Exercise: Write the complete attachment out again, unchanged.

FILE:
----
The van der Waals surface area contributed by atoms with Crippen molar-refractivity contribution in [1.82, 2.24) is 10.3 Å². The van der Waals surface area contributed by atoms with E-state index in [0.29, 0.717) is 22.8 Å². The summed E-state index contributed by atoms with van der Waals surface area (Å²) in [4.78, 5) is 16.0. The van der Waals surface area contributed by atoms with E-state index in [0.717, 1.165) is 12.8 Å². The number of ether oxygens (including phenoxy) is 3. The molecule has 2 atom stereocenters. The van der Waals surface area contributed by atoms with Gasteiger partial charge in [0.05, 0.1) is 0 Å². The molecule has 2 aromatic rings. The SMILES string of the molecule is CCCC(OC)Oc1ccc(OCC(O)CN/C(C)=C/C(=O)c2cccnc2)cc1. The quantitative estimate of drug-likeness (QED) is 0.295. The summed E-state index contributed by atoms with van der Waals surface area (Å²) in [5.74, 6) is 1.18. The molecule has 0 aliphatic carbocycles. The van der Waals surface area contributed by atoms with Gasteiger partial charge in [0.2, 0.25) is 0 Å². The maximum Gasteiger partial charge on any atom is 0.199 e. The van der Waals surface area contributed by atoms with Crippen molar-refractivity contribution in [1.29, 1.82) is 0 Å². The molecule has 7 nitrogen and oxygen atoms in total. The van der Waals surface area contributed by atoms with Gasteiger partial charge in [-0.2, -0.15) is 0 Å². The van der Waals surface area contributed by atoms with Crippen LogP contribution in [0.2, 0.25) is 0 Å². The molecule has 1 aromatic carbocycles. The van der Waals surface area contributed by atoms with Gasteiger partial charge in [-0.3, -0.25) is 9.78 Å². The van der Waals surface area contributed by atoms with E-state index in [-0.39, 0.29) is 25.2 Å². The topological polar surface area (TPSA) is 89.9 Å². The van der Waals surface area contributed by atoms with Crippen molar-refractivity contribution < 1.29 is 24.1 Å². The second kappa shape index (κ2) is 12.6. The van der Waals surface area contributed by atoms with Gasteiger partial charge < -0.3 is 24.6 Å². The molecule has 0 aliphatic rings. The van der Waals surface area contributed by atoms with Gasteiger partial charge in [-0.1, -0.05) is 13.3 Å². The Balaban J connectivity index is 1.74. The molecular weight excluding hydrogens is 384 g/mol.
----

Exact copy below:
The van der Waals surface area contributed by atoms with Crippen molar-refractivity contribution in [1.82, 2.24) is 10.3 Å². The van der Waals surface area contributed by atoms with E-state index in [0.29, 0.717) is 22.8 Å². The summed E-state index contributed by atoms with van der Waals surface area (Å²) in [4.78, 5) is 16.0. The van der Waals surface area contributed by atoms with E-state index in [0.717, 1.165) is 12.8 Å². The number of ether oxygens (including phenoxy) is 3. The molecule has 2 atom stereocenters. The van der Waals surface area contributed by atoms with Gasteiger partial charge in [0.05, 0.1) is 0 Å². The molecule has 2 aromatic rings. The SMILES string of the molecule is CCCC(OC)Oc1ccc(OCC(O)CN/C(C)=C/C(=O)c2cccnc2)cc1. The quantitative estimate of drug-likeness (QED) is 0.295. The summed E-state index contributed by atoms with van der Waals surface area (Å²) in [5.74, 6) is 1.18. The molecule has 0 aliphatic carbocycles. The van der Waals surface area contributed by atoms with Gasteiger partial charge in [0.2, 0.25) is 0 Å². The maximum Gasteiger partial charge on any atom is 0.199 e. The van der Waals surface area contributed by atoms with Crippen molar-refractivity contribution in [1.29, 1.82) is 0 Å². The molecule has 7 nitrogen and oxygen atoms in total. The van der Waals surface area contributed by atoms with Gasteiger partial charge in [-0.2, -0.15) is 0 Å². The van der Waals surface area contributed by atoms with Crippen LogP contribution in [0.2, 0.25) is 0 Å². The molecule has 1 aromatic carbocycles. The van der Waals surface area contributed by atoms with Gasteiger partial charge in [-0.3, -0.25) is 9.78 Å². The van der Waals surface area contributed by atoms with E-state index in [-0.39, 0.29) is 25.2 Å². The topological polar surface area (TPSA) is 89.9 Å². The van der Waals surface area contributed by atoms with Crippen molar-refractivity contribution < 1.29 is 24.1 Å². The second kappa shape index (κ2) is 12.6. The van der Waals surface area contributed by atoms with Gasteiger partial charge < -0.3 is 24.6 Å². The molecule has 0 aliphatic rings. The van der Waals surface area contributed by atoms with Gasteiger partial charge in [-0.1, -0.05) is 13.3 Å². The Balaban J connectivity index is 1.74. The molecular weight excluding hydrogens is 384 g/mol.